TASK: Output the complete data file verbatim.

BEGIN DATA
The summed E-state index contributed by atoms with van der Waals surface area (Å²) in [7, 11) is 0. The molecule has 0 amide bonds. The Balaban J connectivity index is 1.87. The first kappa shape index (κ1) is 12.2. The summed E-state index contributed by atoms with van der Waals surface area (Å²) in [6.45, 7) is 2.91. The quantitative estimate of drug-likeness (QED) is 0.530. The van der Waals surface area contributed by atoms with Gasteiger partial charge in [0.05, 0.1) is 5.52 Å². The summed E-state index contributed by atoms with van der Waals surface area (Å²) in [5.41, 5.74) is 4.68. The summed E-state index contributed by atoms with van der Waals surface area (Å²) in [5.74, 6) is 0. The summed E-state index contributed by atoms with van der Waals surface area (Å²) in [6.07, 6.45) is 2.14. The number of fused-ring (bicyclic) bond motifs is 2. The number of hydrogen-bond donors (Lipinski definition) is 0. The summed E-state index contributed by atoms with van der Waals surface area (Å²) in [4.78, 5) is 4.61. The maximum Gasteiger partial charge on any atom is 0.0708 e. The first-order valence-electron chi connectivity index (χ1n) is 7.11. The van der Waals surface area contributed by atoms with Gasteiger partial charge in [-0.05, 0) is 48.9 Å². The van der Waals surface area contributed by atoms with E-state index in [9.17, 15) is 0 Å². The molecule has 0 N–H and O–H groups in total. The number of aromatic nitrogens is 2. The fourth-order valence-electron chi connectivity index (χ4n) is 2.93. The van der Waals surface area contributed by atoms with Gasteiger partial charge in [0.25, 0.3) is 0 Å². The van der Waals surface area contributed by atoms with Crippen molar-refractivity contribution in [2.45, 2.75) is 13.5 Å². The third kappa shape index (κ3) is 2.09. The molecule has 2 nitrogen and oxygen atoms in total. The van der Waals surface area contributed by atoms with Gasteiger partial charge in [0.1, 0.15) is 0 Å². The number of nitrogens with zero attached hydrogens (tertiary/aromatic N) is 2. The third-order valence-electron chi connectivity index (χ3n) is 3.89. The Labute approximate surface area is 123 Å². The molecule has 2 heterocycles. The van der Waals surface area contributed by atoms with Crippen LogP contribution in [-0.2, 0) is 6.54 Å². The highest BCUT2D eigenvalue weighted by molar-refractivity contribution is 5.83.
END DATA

The summed E-state index contributed by atoms with van der Waals surface area (Å²) in [7, 11) is 0. The molecule has 0 amide bonds. The Balaban J connectivity index is 1.87. The first kappa shape index (κ1) is 12.2. The summed E-state index contributed by atoms with van der Waals surface area (Å²) in [6.45, 7) is 2.91. The quantitative estimate of drug-likeness (QED) is 0.530. The van der Waals surface area contributed by atoms with Gasteiger partial charge in [0.05, 0.1) is 5.52 Å². The summed E-state index contributed by atoms with van der Waals surface area (Å²) in [5.41, 5.74) is 4.68. The summed E-state index contributed by atoms with van der Waals surface area (Å²) in [5.74, 6) is 0. The summed E-state index contributed by atoms with van der Waals surface area (Å²) in [6.07, 6.45) is 2.14. The number of fused-ring (bicyclic) bond motifs is 2. The number of hydrogen-bond donors (Lipinski definition) is 0. The summed E-state index contributed by atoms with van der Waals surface area (Å²) in [4.78, 5) is 4.61. The maximum Gasteiger partial charge on any atom is 0.0708 e. The first-order valence-electron chi connectivity index (χ1n) is 7.11. The van der Waals surface area contributed by atoms with Gasteiger partial charge in [-0.05, 0) is 48.9 Å². The van der Waals surface area contributed by atoms with E-state index in [9.17, 15) is 0 Å². The molecule has 0 N–H and O–H groups in total. The number of aromatic nitrogens is 2. The fourth-order valence-electron chi connectivity index (χ4n) is 2.93. The van der Waals surface area contributed by atoms with Gasteiger partial charge in [0.25, 0.3) is 0 Å². The van der Waals surface area contributed by atoms with Crippen molar-refractivity contribution in [2.45, 2.75) is 13.5 Å². The third kappa shape index (κ3) is 2.09. The molecule has 2 nitrogen and oxygen atoms in total. The van der Waals surface area contributed by atoms with Gasteiger partial charge in [0.1, 0.15) is 0 Å². The number of nitrogens with zero attached hydrogens (tertiary/aromatic N) is 2. The third-order valence-electron chi connectivity index (χ3n) is 3.89. The Labute approximate surface area is 123 Å². The molecule has 2 heterocycles. The van der Waals surface area contributed by atoms with Crippen LogP contribution in [-0.2, 0) is 6.54 Å². The highest BCUT2D eigenvalue weighted by molar-refractivity contribution is 5.83.